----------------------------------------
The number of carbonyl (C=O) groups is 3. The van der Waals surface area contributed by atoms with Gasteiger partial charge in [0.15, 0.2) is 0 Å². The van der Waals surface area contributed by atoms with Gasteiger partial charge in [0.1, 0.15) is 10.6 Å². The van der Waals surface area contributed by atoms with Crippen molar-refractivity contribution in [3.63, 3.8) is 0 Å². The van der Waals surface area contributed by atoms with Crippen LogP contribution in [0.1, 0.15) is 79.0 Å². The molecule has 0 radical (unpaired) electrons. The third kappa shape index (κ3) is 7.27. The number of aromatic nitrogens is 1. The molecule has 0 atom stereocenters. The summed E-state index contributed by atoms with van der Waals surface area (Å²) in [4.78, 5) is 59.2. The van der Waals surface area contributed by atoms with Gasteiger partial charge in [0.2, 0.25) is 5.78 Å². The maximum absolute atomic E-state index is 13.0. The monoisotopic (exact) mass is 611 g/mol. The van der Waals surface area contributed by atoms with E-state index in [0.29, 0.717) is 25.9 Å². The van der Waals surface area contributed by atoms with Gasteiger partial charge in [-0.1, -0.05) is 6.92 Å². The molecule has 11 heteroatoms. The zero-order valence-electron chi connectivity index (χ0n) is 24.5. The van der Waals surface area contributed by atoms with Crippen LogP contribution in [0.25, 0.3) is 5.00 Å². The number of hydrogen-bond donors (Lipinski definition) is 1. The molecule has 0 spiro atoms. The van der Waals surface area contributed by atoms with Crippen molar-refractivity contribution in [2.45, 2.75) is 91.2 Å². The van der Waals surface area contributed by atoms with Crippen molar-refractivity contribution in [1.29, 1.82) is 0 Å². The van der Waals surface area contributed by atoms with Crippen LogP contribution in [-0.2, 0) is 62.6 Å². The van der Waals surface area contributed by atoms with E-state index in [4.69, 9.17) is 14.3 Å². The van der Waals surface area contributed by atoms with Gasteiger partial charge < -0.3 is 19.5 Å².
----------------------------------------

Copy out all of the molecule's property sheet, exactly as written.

The number of carbonyl (C=O) groups is 3. The van der Waals surface area contributed by atoms with Gasteiger partial charge in [0.15, 0.2) is 0 Å². The van der Waals surface area contributed by atoms with Gasteiger partial charge in [0.1, 0.15) is 10.6 Å². The van der Waals surface area contributed by atoms with Crippen molar-refractivity contribution in [3.63, 3.8) is 0 Å². The van der Waals surface area contributed by atoms with Crippen LogP contribution in [0.1, 0.15) is 79.0 Å². The molecule has 0 radical (unpaired) electrons. The third kappa shape index (κ3) is 7.27. The number of aromatic nitrogens is 1. The molecule has 0 atom stereocenters. The summed E-state index contributed by atoms with van der Waals surface area (Å²) in [4.78, 5) is 59.2. The van der Waals surface area contributed by atoms with Gasteiger partial charge in [0.2, 0.25) is 5.78 Å². The maximum absolute atomic E-state index is 13.0. The monoisotopic (exact) mass is 611 g/mol. The van der Waals surface area contributed by atoms with E-state index in [0.29, 0.717) is 25.9 Å². The van der Waals surface area contributed by atoms with Gasteiger partial charge in [-0.1, -0.05) is 6.92 Å². The molecule has 11 heteroatoms. The zero-order valence-electron chi connectivity index (χ0n) is 24.5. The van der Waals surface area contributed by atoms with Crippen LogP contribution in [0.25, 0.3) is 5.00 Å². The number of hydrogen-bond donors (Lipinski definition) is 1. The molecule has 0 spiro atoms. The van der Waals surface area contributed by atoms with Crippen molar-refractivity contribution in [2.45, 2.75) is 91.2 Å². The van der Waals surface area contributed by atoms with Crippen molar-refractivity contribution in [1.29, 1.82) is 0 Å². The van der Waals surface area contributed by atoms with Crippen LogP contribution in [-0.2, 0) is 62.6 Å². The van der Waals surface area contributed by atoms with E-state index in [4.69, 9.17) is 14.3 Å². The van der Waals surface area contributed by atoms with Gasteiger partial charge < -0.3 is 19.5 Å².